Anthony Ward, the man behind the attack on Nauck, is sitting in an office in London. The fund manager and trader has been given the nickname “Choc Finger,” a play on the James Bond villain Goldfinger. In the industry, though, it is meant as a term of admiration.
Anyone who understands the basic rules of Ward’s game, commodity speculation, can also understand why the global economy is plunging from one crisis to the next.
Ward doesn’t like journalists, and he hardly ever grants interviews. Instead, he employs two public relations agencies, whose publicists can say a lot without saying anything.
A broad-shouldered man in his early 50s, Ward grew up in an upper-class family with a long line of merchants. His grandfather reportedly supplied the British Navy with rum. His office is in a black-painted townhouse in Mayfair, London’s most exclusive neighborhood.
“When it comes to money,” says a man who worked with Ward for years, “he focuses on this goal alone.”
Cornering the Cocoa Market
Ward had long spoken of his ambition to corner the world cocoa market, and he had already attempted to do it twice before, in 1996 and 2002. He embarked on his third attempt on July 15, 2010.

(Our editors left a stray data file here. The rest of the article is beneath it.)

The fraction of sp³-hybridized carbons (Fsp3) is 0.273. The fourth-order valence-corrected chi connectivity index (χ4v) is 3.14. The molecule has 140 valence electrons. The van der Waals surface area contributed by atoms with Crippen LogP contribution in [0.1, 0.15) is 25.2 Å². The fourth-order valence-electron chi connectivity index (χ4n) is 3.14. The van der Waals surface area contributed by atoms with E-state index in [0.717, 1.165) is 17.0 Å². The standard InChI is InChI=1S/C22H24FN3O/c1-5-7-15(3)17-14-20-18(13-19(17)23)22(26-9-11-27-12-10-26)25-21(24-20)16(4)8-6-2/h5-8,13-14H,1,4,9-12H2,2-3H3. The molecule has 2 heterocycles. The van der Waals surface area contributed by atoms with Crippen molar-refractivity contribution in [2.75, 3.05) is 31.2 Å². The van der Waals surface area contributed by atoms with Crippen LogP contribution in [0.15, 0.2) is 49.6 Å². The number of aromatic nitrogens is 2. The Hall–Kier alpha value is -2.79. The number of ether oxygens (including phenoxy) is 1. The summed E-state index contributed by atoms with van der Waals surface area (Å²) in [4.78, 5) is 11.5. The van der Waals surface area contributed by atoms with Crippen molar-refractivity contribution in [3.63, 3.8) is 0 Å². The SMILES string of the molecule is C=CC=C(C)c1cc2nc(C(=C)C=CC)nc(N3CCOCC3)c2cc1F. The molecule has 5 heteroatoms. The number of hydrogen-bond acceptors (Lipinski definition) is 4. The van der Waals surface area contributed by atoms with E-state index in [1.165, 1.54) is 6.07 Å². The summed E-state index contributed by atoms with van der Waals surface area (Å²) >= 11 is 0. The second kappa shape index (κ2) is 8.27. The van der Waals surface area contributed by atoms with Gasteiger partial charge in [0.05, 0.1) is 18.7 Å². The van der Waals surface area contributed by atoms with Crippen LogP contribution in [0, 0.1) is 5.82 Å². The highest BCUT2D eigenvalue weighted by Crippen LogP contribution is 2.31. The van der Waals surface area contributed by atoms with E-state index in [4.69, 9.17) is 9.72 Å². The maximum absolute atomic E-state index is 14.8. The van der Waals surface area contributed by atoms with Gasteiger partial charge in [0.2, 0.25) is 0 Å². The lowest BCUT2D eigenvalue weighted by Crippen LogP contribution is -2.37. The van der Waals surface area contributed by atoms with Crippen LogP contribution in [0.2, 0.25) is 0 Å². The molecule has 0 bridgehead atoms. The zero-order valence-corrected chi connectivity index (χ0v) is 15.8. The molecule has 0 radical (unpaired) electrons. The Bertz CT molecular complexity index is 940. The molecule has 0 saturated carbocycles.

The price of raw cocoa reacts to news from producing countries and the sizes and quality of harvests, but it also reacts to rumors. That is why there are always speculators on the cocoa exchange in addition to traders and chocolate makers, people like Ward in addition to people like Nauck. The former make bets on whether the price of cocoa will go up or down, gambling on whether there will be a surplus or a shortage of the commodity.
In trading terms, someone who believes that prices for a commodity like cocoa will rise is said to be “going long.” He orders the commodity for delivery at a later date, but at today’s price. In doing so, he hopes to secure an advantage by being able to resell it at a higher price when — as he expects — it gets more expensive. Someone who goes long anticipates scarcity.
On the other hand, someone who expects prices to fall is said to be “going short.” He sells a commodity for delivery at some point in the future, but at today’s price. In doing so, he hopes to be able to buy the commodity for resale at a lower price in the future. If he’s right, his advantage is that he is locking in the current, high price before the commodity’s price goes down. Someone who goes short anticipates a surplus.
Looking back, it would appear that Ward knew exactly how to bet on the price of cocoa because he knew for sure that it would become scarcer. And he knew this because — conveniently enough — he was actually the very person to make it scarcer in the first place. Indeed, Ward behaved like someone who sees a long line in front of the bakery on a Sunday morning and buys 400 rolls, only to resell them to the people waiting outside at double the price.